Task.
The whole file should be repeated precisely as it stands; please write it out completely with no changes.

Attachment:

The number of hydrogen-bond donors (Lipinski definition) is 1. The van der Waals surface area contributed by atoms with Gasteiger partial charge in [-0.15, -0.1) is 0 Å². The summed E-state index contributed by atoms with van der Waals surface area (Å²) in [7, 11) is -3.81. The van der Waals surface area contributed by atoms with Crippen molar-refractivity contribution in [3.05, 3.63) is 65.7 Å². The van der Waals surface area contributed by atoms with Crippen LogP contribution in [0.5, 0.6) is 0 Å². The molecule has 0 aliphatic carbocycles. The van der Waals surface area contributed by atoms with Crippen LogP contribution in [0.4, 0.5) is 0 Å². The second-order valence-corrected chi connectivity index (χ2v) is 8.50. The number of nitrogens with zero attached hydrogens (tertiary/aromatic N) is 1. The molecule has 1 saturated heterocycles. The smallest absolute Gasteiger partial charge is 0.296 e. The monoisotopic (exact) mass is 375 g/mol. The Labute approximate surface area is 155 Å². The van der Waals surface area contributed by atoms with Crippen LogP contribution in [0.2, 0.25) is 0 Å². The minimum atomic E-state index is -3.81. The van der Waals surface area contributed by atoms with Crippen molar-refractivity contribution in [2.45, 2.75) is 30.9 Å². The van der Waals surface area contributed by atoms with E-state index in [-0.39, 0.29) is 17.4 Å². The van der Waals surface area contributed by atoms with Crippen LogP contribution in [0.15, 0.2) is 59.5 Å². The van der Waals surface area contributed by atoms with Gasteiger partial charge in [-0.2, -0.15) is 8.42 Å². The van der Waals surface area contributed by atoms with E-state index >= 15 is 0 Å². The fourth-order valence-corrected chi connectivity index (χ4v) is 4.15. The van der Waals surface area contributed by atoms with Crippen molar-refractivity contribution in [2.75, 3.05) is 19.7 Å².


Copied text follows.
The number of hydrogen-bond donors (Lipinski definition) is 1. The van der Waals surface area contributed by atoms with Gasteiger partial charge in [-0.15, -0.1) is 0 Å². The summed E-state index contributed by atoms with van der Waals surface area (Å²) in [7, 11) is -3.81. The van der Waals surface area contributed by atoms with Crippen molar-refractivity contribution in [3.05, 3.63) is 65.7 Å². The van der Waals surface area contributed by atoms with Crippen LogP contribution in [0.5, 0.6) is 0 Å². The molecule has 0 aliphatic carbocycles. The van der Waals surface area contributed by atoms with Crippen LogP contribution in [0.4, 0.5) is 0 Å². The second-order valence-corrected chi connectivity index (χ2v) is 8.50. The number of nitrogens with zero attached hydrogens (tertiary/aromatic N) is 1. The molecule has 1 saturated heterocycles. The smallest absolute Gasteiger partial charge is 0.296 e. The monoisotopic (exact) mass is 375 g/mol. The Labute approximate surface area is 155 Å². The van der Waals surface area contributed by atoms with Crippen LogP contribution in [0.2, 0.25) is 0 Å². The minimum atomic E-state index is -3.81. The van der Waals surface area contributed by atoms with Crippen molar-refractivity contribution in [2.45, 2.75) is 30.9 Å². The van der Waals surface area contributed by atoms with E-state index in [-0.39, 0.29) is 17.4 Å². The van der Waals surface area contributed by atoms with Crippen LogP contribution in [0.15, 0.2) is 59.5 Å². The van der Waals surface area contributed by atoms with Gasteiger partial charge in [-0.2, -0.15) is 8.42 Å². The van der Waals surface area contributed by atoms with E-state index >= 15 is 0 Å². The fourth-order valence-corrected chi connectivity index (χ4v) is 4.15. The van der Waals surface area contributed by atoms with Crippen molar-refractivity contribution in [2.75, 3.05) is 19.7 Å².